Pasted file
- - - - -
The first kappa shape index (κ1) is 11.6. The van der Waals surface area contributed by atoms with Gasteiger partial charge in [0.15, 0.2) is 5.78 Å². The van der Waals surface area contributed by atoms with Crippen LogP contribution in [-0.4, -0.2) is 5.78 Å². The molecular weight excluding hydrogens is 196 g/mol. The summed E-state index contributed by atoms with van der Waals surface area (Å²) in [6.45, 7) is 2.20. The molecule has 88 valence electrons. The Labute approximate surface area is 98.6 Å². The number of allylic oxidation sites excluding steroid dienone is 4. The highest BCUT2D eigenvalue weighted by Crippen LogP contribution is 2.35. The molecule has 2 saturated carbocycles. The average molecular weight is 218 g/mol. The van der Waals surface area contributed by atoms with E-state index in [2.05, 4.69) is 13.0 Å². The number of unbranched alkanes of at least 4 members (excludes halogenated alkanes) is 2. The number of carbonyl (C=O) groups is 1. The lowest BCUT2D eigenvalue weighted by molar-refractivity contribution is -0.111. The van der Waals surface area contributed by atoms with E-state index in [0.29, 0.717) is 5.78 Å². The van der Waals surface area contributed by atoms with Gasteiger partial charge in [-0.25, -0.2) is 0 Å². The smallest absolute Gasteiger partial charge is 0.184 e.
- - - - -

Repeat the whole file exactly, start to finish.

The first kappa shape index (κ1) is 11.6. The van der Waals surface area contributed by atoms with Gasteiger partial charge in [0.15, 0.2) is 5.78 Å². The van der Waals surface area contributed by atoms with Crippen LogP contribution in [-0.4, -0.2) is 5.78 Å². The molecular weight excluding hydrogens is 196 g/mol. The summed E-state index contributed by atoms with van der Waals surface area (Å²) in [6.45, 7) is 2.20. The molecule has 88 valence electrons. The Labute approximate surface area is 98.6 Å². The number of allylic oxidation sites excluding steroid dienone is 4. The highest BCUT2D eigenvalue weighted by Crippen LogP contribution is 2.35. The molecule has 2 saturated carbocycles. The average molecular weight is 218 g/mol. The van der Waals surface area contributed by atoms with E-state index in [2.05, 4.69) is 13.0 Å². The number of unbranched alkanes of at least 4 members (excludes halogenated alkanes) is 2. The number of carbonyl (C=O) groups is 1. The lowest BCUT2D eigenvalue weighted by molar-refractivity contribution is -0.111. The van der Waals surface area contributed by atoms with E-state index in [0.29, 0.717) is 5.78 Å². The van der Waals surface area contributed by atoms with Gasteiger partial charge in [-0.25, -0.2) is 0 Å². The smallest absolute Gasteiger partial charge is 0.184 e.